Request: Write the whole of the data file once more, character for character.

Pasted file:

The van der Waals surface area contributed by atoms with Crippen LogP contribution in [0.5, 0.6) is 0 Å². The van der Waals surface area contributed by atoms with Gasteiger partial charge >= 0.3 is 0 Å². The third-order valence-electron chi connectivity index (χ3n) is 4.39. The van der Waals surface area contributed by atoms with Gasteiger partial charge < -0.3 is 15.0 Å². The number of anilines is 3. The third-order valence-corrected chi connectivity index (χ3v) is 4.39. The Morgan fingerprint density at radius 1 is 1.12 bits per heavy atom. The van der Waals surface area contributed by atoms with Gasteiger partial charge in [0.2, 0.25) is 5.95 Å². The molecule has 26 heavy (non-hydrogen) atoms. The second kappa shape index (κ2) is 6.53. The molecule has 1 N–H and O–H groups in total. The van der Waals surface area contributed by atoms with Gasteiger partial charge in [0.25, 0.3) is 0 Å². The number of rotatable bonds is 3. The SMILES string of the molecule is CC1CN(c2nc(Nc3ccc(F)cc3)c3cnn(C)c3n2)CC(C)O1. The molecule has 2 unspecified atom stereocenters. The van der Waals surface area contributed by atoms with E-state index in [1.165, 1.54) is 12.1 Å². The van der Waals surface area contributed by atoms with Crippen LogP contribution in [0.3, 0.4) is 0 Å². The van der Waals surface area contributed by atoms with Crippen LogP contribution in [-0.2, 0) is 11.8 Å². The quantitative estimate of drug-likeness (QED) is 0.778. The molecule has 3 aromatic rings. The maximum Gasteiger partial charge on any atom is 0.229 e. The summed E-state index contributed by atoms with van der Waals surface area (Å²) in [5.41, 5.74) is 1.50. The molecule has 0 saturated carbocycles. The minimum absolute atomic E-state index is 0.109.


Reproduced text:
The van der Waals surface area contributed by atoms with Crippen LogP contribution in [0.5, 0.6) is 0 Å². The van der Waals surface area contributed by atoms with Gasteiger partial charge >= 0.3 is 0 Å². The third-order valence-electron chi connectivity index (χ3n) is 4.39. The van der Waals surface area contributed by atoms with Gasteiger partial charge < -0.3 is 15.0 Å². The number of anilines is 3. The third-order valence-corrected chi connectivity index (χ3v) is 4.39. The Morgan fingerprint density at radius 1 is 1.12 bits per heavy atom. The van der Waals surface area contributed by atoms with Gasteiger partial charge in [0.2, 0.25) is 5.95 Å². The molecule has 26 heavy (non-hydrogen) atoms. The second kappa shape index (κ2) is 6.53. The molecule has 1 N–H and O–H groups in total. The van der Waals surface area contributed by atoms with Gasteiger partial charge in [0.25, 0.3) is 0 Å². The number of rotatable bonds is 3. The SMILES string of the molecule is CC1CN(c2nc(Nc3ccc(F)cc3)c3cnn(C)c3n2)CC(C)O1. The molecule has 2 unspecified atom stereocenters. The van der Waals surface area contributed by atoms with E-state index in [1.165, 1.54) is 12.1 Å². The van der Waals surface area contributed by atoms with Crippen LogP contribution in [0.3, 0.4) is 0 Å². The van der Waals surface area contributed by atoms with Crippen LogP contribution in [-0.2, 0) is 11.8 Å². The quantitative estimate of drug-likeness (QED) is 0.778. The molecule has 3 aromatic rings. The maximum Gasteiger partial charge on any atom is 0.229 e. The summed E-state index contributed by atoms with van der Waals surface area (Å²) in [5.41, 5.74) is 1.50. The molecule has 0 saturated carbocycles. The minimum absolute atomic E-state index is 0.109.